Lee Newsom

Lee Newsom (left) collects modern plants for a comparative collection with the assistance of Earthwatch volunteers.

When Team 2 took over the excavation of Unit 28, they immediately encountered a large fireplace/hearth (photo 2). Several days were spent carefully excavating the hearth and taking it apart piece by piece. The center of the hearth contained sea turtle carapace along with large fish bones and iguana bones. It appears that food was cooked directly in the turtle shell, and that other foods were being cooked with the turtle. The hearth gives us a much better appreciation for cooking. In addition, samples collected from around the hearth have a high incidence of carbonized grains which suggests that plant seeds and other botanicals are present. Dr. Lee Newsom is presently investigating these samples. In addition, Lee collected a wide variety of plants for comparative purposes. She has already learned that the plants from Grand Turk are substantially stunted in comparison to taxonomic keys. This observation alone will save hours of effort in attempting to identify archaeological samples.

A few tools were recovered, including shell scrapers (for peeling roots?) and a flake of white chert. Four conch shell beads of identical appearance were found near each other in adjacent units.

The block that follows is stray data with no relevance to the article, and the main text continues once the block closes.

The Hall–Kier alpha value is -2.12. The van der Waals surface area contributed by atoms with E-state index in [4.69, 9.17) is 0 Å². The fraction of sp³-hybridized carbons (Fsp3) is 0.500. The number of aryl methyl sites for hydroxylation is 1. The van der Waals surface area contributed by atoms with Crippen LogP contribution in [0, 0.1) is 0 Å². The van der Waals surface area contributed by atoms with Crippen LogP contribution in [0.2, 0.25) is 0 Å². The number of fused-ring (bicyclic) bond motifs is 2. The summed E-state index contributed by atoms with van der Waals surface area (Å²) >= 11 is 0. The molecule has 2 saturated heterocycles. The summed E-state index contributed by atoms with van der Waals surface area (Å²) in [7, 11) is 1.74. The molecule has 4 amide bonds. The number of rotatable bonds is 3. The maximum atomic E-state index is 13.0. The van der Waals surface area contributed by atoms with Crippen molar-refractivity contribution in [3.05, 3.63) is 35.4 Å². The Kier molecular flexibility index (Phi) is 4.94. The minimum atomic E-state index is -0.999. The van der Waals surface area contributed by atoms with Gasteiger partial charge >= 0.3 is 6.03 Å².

The 1996 field season was a tremendous success. There still remains two areas of the site that merit further investigation. One area produced a substantial number of hits on the radar and is between two untis that produced larger potsherds than have been found elsewhere. The second area is in lot 22 where we found two hearths during excavations in 1995 but covered them before they were excavated to provide an orientation point for the planned radar survey. It is my intention to investigate these areas with 2 teams from EARTHWATCH in January 1997.


Keegan and Betsy Carlson presented papers on the work at GT-3 at the 16th Congress of the International Association for Caribbean Archaeology held in Guadeloupe in July 1995. The papers have been submitted for publication in the conference proceedings (anticipated publication date of 1997).

Other Accomplishments and Benefits

This was the year that the Turks and Caicos government finally took notice. We were visited by the Chief Minister, the Deputy Chief Minister, the Minister of Education and Culture, the Minister of Natural Resources and the Environment, and the Minister of Tourism (who visited us on three occassions). The presence of EarthCorps Volunteers helped to make these officials more cognizant of the importance of the site. As a result they are arranging a land swap in which the government will take possession of the site in order to preserve and protect it, while the landowners will be given an equivalent size parcel elsewhere in the Turks and Caicos. Until this deal was arranged, about half of the site was for sale as part of a housing development. GT-3 will now be preserved for posterity.